Tag Archives: Immuno-Oncology

Swiss Group Studies Dendritic Cell Vaccines with Artificial Receptors

New Cancer Research Is Improving Treatment
New Cancer Research Is Improving Treatment

One of the challenges doctors face with cancer treatment is designing a program to meet a patient’s unique needs. Immunotherapy for cancer is helping to provide solutions to this problem, such as recent improvements to dendritic cell vaccines.

Immunotherapy: Priming the Body’s Immune System

While the body’s immune system is extremely capable when it comes to fighting viruses, bacteria and other invaders, cancer cells often demonstrate a remarkable ability to evade detection. Immunotherapy works by enhancing the immune system’s power to target and destroy cancer cells.

Dendritic cells are one of the immune system’s “messengers” that present antigens to killer T-cells for destruction. Researchers in Switzerland began looking for a way to improve the effectiveness of dendritic cell vaccines.

Helping the Immune System Recognize Cancer Cells

Prof. Michele De Palma and his team created artificial receptors known as EVIRs, which are inserted in dendritic cells extracted from a patient. Once reintroduced into the patient’s system, the EVIRs are engineered to recognize exosomes that transport molecules between cells, sometimes assisting in the spread of cancer.

As EVIRs capture exosomes, it allows dendritic cells to present antigens on their outer surface, simplifying recognition and attack by killer T-cells. De Palma and his team have dubbed this phenomenon “cross-dressing,” and they’re hoping that the process will improve the specificity of cancer treatment.

Issels®: A Successful Legacy of Immunotherapy for Cancer

At Issels®, we are exclusively focused on immunotherapy for cancer with patients who have advanced or therapy-resistant cancers. Contact us to learn more about our dendritic cell vaccines and other non-toxic, personally tailored immunotherapy treatment programs.

New Understanding of High-Risk Neuroblastoma from Massachusetts Research

Issels the Premier Provider of Immuno Oncology
Issels the Premier Provider of Immuno Oncology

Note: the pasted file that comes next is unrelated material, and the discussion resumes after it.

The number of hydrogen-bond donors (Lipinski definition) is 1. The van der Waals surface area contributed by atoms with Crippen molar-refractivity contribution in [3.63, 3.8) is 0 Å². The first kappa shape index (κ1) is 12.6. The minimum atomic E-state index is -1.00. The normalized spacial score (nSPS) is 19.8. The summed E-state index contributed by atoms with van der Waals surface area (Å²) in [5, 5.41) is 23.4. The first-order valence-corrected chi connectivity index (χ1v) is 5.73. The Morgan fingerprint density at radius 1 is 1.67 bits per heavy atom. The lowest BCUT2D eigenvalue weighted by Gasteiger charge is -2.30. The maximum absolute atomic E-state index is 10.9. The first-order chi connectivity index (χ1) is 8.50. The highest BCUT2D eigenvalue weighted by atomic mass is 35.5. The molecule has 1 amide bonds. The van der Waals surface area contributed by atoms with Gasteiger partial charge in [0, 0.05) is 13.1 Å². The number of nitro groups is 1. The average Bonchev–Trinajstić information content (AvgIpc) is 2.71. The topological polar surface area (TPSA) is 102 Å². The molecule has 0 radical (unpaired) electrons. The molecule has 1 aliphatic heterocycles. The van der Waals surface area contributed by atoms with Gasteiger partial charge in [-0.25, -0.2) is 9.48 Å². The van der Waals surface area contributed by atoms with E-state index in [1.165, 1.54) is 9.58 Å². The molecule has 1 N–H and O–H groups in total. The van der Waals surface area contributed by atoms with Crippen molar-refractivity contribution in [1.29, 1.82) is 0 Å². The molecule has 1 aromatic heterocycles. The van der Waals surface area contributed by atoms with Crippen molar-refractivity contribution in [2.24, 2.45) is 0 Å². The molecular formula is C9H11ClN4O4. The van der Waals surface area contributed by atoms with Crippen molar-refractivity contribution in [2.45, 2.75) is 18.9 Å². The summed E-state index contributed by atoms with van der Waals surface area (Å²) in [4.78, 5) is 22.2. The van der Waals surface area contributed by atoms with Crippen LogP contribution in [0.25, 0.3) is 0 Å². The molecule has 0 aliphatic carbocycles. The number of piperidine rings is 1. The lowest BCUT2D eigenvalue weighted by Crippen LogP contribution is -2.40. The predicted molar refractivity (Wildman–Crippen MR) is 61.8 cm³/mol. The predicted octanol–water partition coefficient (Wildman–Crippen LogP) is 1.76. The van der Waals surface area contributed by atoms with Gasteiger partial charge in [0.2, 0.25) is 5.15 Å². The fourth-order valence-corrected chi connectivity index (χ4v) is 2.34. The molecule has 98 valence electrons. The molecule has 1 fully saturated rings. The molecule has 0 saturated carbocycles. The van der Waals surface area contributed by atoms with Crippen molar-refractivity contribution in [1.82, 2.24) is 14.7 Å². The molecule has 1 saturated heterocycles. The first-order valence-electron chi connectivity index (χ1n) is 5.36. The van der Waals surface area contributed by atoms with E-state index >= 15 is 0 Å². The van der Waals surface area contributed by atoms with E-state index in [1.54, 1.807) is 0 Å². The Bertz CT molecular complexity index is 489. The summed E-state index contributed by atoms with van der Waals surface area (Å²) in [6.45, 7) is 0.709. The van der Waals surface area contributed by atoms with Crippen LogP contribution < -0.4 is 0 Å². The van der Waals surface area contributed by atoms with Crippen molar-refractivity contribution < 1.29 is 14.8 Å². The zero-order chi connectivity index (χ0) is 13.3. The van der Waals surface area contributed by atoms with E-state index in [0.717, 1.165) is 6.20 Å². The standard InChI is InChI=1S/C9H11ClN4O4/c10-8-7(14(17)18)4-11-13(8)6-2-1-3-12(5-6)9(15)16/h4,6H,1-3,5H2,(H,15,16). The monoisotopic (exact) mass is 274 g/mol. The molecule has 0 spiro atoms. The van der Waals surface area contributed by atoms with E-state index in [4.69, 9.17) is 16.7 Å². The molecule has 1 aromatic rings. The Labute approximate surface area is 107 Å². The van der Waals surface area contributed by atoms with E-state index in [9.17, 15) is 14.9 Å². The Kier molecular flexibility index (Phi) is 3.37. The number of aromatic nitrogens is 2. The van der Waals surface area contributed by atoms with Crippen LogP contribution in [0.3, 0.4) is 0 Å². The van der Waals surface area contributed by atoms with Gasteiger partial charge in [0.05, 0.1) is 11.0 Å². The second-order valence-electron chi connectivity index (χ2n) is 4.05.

Neuroblastoma is a cancer of the sympathetic nervous system that affects primarily infants and children. Thanks to a Massachusetts-based research team, there is now more information about the growth of neuroblastoma that will aid the development of more effective cancer treatment.

“Hijacking” Healthy Cells

Neuroblastoma gets its name from neuroblasts, which are immature cells where this form of cancer develops. For this study, researchers focused on MYCN and c-MYC, two related proteins that have been linked to neuroblastoma’s progression.

In studying tumors from 123 neuroblastoma patients, the team discovered that 25 percent had MYCN applications and another 10 percent showed overexpression of c-MYC. While the groups didn’t overlap, both showed similarly poor survival rates.

Scientists then conducted a study with zebrafish and determined that c-MYC is a more powerful oncogene (a gene that has the potential to turn a normal cell cancerous) than MYCN, Results showed that c-MYC overexpression has a greater chance of creating neuroblastoma along with a shorter onset time.

Debut of 3D Genomics

Another exciting aspect of this study is that it was the first use of 3D genomics. A technology known as Hi-C, or in situ chromosome conformation capture, helps researchers study genomic interactions to identify abnormalities.

Since c-MYC can be detected in the clinic, scientists are hoping that they’ll eventually be able to develop a new cancer treatment that targets and degrades the protein.

Personally Tailored Cancer Treatment Programs from Issels®

Just as all people are individuals, so too are all cases of cancer different. We use targeted therapies and other treatments to address the specific needs of each patient. Contact us for more information.